The Oppressionist

by Matthew Robinson

He—The Oppressionist, His Majesty the Grinning Wolf—had a resplendent, oaken desk to sit behind, but the one occasion its legs did not curtsy to his presence and sitting in front of it was deemed redundant, he had it issued a ticket to stand among the sparse remaining upright.


One was a small girl. She'd left her mandatory Official Majesty's Appreciation beret at home on the exact day The Oppressionist's sleek, black limousine cut through her neighborhood like a shark perusing a gulf. Her hair, burnished and unwound, discommoded His Majesty the Murderer, so he had her taken, lifted so swiftly her left foot had no time to cling to the makeshift shoe in which she had been happily skipping.


The hexad of numbers followed. Slender in frame with an illusory base, one resembled the next. They warred as long as they could, reckoned what befell them. In a display of scintillating contingency, the numerals lined up neatly like soldiers in a palindromic row.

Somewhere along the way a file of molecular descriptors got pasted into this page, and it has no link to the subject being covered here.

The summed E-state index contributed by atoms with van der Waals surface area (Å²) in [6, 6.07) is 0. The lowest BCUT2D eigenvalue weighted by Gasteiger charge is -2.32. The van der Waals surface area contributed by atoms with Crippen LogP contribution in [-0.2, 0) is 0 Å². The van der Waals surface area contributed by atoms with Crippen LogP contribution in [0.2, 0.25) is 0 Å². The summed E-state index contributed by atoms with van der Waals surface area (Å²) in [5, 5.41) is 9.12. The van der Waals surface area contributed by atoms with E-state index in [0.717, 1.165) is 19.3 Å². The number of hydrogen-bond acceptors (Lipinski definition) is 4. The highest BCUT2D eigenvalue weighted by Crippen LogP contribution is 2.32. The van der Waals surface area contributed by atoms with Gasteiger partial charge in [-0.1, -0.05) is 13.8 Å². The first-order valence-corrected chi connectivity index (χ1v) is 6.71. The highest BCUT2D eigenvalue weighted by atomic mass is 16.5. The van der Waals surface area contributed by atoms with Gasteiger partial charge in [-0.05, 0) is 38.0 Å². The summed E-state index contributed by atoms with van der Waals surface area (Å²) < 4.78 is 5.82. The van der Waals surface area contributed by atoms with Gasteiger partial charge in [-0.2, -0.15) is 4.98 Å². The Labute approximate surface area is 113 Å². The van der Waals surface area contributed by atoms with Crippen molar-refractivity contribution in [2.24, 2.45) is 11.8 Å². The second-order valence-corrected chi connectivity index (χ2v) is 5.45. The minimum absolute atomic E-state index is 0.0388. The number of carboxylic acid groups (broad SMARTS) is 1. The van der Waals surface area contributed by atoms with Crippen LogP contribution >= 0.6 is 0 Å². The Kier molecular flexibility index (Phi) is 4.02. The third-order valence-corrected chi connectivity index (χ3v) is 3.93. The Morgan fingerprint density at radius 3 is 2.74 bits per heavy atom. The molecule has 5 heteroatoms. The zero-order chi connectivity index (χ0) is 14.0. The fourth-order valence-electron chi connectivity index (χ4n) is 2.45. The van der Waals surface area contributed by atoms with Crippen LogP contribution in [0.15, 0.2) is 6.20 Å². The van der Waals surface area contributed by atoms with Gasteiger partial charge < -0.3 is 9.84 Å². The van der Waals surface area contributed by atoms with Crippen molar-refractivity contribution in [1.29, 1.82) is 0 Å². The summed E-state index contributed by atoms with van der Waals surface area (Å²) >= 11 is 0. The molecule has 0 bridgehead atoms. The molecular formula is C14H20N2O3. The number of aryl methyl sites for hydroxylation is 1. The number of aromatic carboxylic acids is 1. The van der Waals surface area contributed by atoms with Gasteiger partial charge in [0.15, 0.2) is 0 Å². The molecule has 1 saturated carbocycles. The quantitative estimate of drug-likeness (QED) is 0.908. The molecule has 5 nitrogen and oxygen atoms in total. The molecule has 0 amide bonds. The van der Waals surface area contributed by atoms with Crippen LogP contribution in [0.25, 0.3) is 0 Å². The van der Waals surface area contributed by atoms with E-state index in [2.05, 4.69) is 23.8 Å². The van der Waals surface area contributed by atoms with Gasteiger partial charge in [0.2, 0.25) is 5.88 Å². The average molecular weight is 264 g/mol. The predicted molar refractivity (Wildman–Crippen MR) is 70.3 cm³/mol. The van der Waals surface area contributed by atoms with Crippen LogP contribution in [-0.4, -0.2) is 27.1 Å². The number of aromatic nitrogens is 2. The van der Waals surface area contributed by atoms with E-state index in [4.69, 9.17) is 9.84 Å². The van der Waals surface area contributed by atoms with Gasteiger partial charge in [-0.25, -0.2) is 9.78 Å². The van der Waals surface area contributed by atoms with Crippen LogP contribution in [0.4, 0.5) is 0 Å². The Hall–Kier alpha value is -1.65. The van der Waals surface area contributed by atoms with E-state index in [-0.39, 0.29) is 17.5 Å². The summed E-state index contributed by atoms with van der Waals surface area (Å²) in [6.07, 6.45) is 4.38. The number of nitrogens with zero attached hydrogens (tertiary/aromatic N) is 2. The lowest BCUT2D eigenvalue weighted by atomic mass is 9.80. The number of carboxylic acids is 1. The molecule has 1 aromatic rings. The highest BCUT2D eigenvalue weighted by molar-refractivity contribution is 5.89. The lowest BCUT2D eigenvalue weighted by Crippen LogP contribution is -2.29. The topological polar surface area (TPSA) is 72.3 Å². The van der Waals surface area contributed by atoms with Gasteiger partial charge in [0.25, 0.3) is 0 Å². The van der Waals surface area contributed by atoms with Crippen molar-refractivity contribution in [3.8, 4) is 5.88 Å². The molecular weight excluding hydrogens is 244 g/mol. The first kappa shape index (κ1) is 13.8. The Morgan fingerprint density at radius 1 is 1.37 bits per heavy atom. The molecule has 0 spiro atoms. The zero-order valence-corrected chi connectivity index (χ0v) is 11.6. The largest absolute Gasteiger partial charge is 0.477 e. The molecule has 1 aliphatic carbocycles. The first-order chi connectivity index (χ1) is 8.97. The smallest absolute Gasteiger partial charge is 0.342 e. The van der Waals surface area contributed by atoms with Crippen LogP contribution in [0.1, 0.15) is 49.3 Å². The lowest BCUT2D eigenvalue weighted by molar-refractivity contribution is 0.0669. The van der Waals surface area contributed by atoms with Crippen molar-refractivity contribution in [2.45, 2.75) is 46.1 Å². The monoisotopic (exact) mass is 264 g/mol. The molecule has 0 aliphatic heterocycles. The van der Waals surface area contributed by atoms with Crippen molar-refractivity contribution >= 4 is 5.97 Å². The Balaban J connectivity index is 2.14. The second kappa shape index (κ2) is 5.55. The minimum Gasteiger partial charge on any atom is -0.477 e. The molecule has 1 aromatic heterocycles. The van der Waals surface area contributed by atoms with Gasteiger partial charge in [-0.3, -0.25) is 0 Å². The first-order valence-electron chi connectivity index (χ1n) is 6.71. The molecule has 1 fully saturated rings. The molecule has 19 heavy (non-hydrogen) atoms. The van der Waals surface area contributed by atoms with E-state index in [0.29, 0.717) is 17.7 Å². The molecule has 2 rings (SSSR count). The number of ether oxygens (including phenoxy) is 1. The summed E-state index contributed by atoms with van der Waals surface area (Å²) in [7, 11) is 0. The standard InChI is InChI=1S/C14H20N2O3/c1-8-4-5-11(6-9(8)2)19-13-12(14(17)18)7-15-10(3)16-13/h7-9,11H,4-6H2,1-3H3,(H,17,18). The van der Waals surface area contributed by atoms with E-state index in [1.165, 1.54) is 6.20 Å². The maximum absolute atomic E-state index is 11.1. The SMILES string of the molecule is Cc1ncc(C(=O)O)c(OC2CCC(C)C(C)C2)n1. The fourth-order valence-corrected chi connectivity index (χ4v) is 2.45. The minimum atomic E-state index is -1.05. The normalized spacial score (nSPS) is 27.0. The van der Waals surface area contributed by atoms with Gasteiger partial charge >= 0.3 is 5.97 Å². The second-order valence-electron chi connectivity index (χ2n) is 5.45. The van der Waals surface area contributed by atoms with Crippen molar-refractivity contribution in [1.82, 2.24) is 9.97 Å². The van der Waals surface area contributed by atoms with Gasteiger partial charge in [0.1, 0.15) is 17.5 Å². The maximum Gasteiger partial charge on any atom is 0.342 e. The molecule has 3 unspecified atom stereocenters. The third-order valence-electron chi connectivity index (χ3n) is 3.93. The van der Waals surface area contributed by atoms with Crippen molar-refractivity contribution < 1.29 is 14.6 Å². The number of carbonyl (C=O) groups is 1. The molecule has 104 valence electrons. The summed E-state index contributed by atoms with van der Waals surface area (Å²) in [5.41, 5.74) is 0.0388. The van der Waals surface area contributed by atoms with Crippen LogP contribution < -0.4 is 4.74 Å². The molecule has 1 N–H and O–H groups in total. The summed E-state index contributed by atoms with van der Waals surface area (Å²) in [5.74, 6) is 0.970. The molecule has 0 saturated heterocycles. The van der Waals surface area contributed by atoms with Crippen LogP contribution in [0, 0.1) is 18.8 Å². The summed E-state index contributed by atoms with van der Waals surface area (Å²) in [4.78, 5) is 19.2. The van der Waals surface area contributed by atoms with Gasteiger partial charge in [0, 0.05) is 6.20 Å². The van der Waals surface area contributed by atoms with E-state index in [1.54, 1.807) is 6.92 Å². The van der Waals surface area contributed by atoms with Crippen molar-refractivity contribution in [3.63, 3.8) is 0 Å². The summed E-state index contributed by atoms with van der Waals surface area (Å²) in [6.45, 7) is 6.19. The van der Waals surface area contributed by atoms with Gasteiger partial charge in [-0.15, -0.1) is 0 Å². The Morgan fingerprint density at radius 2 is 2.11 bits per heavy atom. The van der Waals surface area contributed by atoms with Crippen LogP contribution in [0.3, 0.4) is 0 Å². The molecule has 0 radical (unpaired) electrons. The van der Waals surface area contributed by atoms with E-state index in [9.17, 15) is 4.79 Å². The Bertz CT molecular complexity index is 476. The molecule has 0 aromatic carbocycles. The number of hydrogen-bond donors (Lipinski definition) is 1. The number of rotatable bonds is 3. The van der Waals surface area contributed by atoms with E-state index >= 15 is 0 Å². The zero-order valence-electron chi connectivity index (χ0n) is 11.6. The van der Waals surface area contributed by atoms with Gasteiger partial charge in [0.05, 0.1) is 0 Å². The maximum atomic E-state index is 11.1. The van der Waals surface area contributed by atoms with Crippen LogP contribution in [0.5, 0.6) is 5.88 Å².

The last in line ahead of the desk was a margin. A tract of pastel blue empyrean fused with malachite flusters of tree limbs. The gunman noticed this as he entered the arena. His order to execute the boundary between land and space came as a surprise, but to see it, to lower the barrel and square it in his crosshairs, to pull the trigger and watch it fall, in an aggrandizement of loathing and paranoia, to know he had done away with His Majesty's loftiest enemy, while The Oppressionist reposed, wary that somewhere, at some point, his assassin would be born and his clock would need to be adjusted accordingly, well, what comfort could materialize in that instant when the gunman realized the assassin had been born inside of him?